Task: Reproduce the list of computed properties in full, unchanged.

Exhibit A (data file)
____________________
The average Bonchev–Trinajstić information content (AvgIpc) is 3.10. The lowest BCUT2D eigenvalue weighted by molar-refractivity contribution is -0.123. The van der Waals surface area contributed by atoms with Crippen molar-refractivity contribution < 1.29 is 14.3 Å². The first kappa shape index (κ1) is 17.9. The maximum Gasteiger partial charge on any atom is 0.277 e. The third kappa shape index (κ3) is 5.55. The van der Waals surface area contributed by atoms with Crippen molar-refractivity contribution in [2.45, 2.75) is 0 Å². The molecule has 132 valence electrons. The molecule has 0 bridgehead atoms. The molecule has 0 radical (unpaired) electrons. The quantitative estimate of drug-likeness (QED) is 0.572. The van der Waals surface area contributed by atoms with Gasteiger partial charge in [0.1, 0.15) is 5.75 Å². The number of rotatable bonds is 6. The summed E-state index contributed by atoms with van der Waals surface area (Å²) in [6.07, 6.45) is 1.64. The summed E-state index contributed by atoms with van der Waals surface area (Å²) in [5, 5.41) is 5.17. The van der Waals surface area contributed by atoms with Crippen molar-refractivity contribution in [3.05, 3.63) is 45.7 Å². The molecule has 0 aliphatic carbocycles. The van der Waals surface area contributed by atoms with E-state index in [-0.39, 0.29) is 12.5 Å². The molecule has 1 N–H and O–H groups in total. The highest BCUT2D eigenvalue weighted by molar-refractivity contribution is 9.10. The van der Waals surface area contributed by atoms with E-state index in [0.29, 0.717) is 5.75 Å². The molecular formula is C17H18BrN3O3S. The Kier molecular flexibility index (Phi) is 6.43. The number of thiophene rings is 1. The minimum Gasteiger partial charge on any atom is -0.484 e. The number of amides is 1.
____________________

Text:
The average Bonchev–Trinajstić information content (AvgIpc) is 3.10. The lowest BCUT2D eigenvalue weighted by molar-refractivity contribution is -0.123. The van der Waals surface area contributed by atoms with Crippen molar-refractivity contribution < 1.29 is 14.3 Å². The first kappa shape index (κ1) is 17.9. The maximum Gasteiger partial charge on any atom is 0.277 e. The third kappa shape index (κ3) is 5.55. The van der Waals surface area contributed by atoms with Crippen molar-refractivity contribution in [2.45, 2.75) is 0 Å². The molecule has 132 valence electrons. The molecule has 0 bridgehead atoms. The molecule has 0 radical (unpaired) electrons. The quantitative estimate of drug-likeness (QED) is 0.572. The van der Waals surface area contributed by atoms with Gasteiger partial charge in [0.1, 0.15) is 5.75 Å². The number of rotatable bonds is 6. The summed E-state index contributed by atoms with van der Waals surface area (Å²) in [6.07, 6.45) is 1.64. The summed E-state index contributed by atoms with van der Waals surface area (Å²) in [5, 5.41) is 5.17. The van der Waals surface area contributed by atoms with Crippen molar-refractivity contribution in [3.05, 3.63) is 45.7 Å². The molecule has 0 aliphatic carbocycles. The van der Waals surface area contributed by atoms with E-state index in [-0.39, 0.29) is 12.5 Å². The molecule has 1 N–H and O–H groups in total. The highest BCUT2D eigenvalue weighted by molar-refractivity contribution is 9.10. The van der Waals surface area contributed by atoms with E-state index in [0.29, 0.717) is 5.75 Å². The molecular formula is C17H18BrN3O3S. The Kier molecular flexibility index (Phi) is 6.43. The number of thiophene rings is 1. The minimum Gasteiger partial charge on any atom is -0.484 e. The number of amides is 1.